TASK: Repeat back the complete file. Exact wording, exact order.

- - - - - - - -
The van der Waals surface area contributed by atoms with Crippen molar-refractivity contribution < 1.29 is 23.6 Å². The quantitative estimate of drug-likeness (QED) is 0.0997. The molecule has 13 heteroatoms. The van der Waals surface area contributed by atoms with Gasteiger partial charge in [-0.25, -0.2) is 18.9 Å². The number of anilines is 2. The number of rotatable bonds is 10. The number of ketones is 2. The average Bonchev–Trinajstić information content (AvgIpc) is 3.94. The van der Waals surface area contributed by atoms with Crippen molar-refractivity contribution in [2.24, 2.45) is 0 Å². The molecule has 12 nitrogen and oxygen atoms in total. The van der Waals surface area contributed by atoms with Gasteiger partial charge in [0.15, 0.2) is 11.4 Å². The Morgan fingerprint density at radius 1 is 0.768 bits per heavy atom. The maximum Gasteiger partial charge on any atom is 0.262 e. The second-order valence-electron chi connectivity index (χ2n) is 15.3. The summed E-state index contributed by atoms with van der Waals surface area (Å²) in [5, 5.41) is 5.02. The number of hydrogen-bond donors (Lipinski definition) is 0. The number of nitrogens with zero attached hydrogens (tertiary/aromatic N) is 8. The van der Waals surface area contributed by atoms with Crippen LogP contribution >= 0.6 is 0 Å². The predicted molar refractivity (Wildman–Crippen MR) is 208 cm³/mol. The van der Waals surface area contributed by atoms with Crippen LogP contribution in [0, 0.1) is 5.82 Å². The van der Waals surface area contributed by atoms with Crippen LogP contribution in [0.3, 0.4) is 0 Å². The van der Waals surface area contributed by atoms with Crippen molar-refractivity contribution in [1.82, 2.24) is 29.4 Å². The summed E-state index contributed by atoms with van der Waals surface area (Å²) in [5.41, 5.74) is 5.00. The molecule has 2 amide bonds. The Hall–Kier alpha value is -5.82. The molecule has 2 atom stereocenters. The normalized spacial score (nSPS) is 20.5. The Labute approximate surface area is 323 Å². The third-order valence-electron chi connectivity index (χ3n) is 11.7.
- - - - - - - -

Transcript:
The van der Waals surface area contributed by atoms with Crippen molar-refractivity contribution < 1.29 is 23.6 Å². The quantitative estimate of drug-likeness (QED) is 0.0997. The molecule has 13 heteroatoms. The van der Waals surface area contributed by atoms with Gasteiger partial charge in [-0.25, -0.2) is 18.9 Å². The number of anilines is 2. The number of rotatable bonds is 10. The number of ketones is 2. The average Bonchev–Trinajstić information content (AvgIpc) is 3.94. The van der Waals surface area contributed by atoms with Crippen molar-refractivity contribution in [2.24, 2.45) is 0 Å². The molecule has 12 nitrogen and oxygen atoms in total. The van der Waals surface area contributed by atoms with Gasteiger partial charge in [0.15, 0.2) is 11.4 Å². The Morgan fingerprint density at radius 1 is 0.768 bits per heavy atom. The maximum Gasteiger partial charge on any atom is 0.262 e. The second-order valence-electron chi connectivity index (χ2n) is 15.3. The summed E-state index contributed by atoms with van der Waals surface area (Å²) in [5, 5.41) is 5.02. The number of hydrogen-bond donors (Lipinski definition) is 0. The number of nitrogens with zero attached hydrogens (tertiary/aromatic N) is 8. The van der Waals surface area contributed by atoms with Crippen LogP contribution >= 0.6 is 0 Å². The predicted molar refractivity (Wildman–Crippen MR) is 208 cm³/mol. The van der Waals surface area contributed by atoms with Crippen LogP contribution in [0, 0.1) is 5.82 Å². The van der Waals surface area contributed by atoms with Crippen LogP contribution in [0.3, 0.4) is 0 Å². The van der Waals surface area contributed by atoms with Crippen molar-refractivity contribution in [1.82, 2.24) is 29.4 Å². The summed E-state index contributed by atoms with van der Waals surface area (Å²) in [5.41, 5.74) is 5.00. The molecule has 2 amide bonds. The Hall–Kier alpha value is -5.82. The molecule has 2 atom stereocenters. The normalized spacial score (nSPS) is 20.5. The Labute approximate surface area is 323 Å². The third-order valence-electron chi connectivity index (χ3n) is 11.7.